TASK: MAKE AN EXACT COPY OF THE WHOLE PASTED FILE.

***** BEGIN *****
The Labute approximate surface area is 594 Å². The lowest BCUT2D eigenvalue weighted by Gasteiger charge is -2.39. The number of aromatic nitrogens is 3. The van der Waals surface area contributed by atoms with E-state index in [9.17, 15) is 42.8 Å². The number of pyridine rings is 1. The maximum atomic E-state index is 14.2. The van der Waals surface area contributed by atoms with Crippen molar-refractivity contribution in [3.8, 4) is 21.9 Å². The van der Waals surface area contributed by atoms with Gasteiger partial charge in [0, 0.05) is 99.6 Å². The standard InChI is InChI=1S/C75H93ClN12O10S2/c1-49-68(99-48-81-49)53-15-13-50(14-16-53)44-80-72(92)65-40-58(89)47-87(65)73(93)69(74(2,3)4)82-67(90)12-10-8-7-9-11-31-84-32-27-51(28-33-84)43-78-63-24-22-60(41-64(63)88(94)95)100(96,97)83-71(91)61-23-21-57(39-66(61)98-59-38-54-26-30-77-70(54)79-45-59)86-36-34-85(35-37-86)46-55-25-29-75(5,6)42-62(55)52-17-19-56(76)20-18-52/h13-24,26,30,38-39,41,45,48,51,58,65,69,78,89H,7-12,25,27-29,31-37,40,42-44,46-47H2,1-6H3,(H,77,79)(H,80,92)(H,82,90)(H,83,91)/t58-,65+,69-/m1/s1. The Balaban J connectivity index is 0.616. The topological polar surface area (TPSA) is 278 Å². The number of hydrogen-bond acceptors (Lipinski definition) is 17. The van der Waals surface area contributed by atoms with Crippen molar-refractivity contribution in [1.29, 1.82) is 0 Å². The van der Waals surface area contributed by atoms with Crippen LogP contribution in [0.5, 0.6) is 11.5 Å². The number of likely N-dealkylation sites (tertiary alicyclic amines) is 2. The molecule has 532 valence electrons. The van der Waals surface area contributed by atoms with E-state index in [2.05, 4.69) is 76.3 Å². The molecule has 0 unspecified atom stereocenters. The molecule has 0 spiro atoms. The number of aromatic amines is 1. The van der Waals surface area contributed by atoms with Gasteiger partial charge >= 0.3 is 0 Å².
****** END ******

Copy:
The Labute approximate surface area is 594 Å². The lowest BCUT2D eigenvalue weighted by Gasteiger charge is -2.39. The number of aromatic nitrogens is 3. The van der Waals surface area contributed by atoms with E-state index in [9.17, 15) is 42.8 Å². The number of pyridine rings is 1. The maximum atomic E-state index is 14.2. The van der Waals surface area contributed by atoms with Crippen molar-refractivity contribution in [3.8, 4) is 21.9 Å². The van der Waals surface area contributed by atoms with Gasteiger partial charge in [0, 0.05) is 99.6 Å². The standard InChI is InChI=1S/C75H93ClN12O10S2/c1-49-68(99-48-81-49)53-15-13-50(14-16-53)44-80-72(92)65-40-58(89)47-87(65)73(93)69(74(2,3)4)82-67(90)12-10-8-7-9-11-31-84-32-27-51(28-33-84)43-78-63-24-22-60(41-64(63)88(94)95)100(96,97)83-71(91)61-23-21-57(39-66(61)98-59-38-54-26-30-77-70(54)79-45-59)86-36-34-85(35-37-86)46-55-25-29-75(5,6)42-62(55)52-17-19-56(76)20-18-52/h13-24,26,30,38-39,41,45,48,51,58,65,69,78,89H,7-12,25,27-29,31-37,40,42-44,46-47H2,1-6H3,(H,77,79)(H,80,92)(H,82,90)(H,83,91)/t58-,65+,69-/m1/s1. The Balaban J connectivity index is 0.616. The topological polar surface area (TPSA) is 278 Å². The number of hydrogen-bond acceptors (Lipinski definition) is 17. The van der Waals surface area contributed by atoms with Crippen molar-refractivity contribution in [1.29, 1.82) is 0 Å². The van der Waals surface area contributed by atoms with Crippen LogP contribution in [0.5, 0.6) is 11.5 Å². The number of likely N-dealkylation sites (tertiary alicyclic amines) is 2. The molecule has 532 valence electrons. The van der Waals surface area contributed by atoms with E-state index in [2.05, 4.69) is 76.3 Å². The molecule has 0 unspecified atom stereocenters. The molecule has 0 spiro atoms. The number of aromatic amines is 1. The van der Waals surface area contributed by atoms with Gasteiger partial charge >= 0.3 is 0 Å².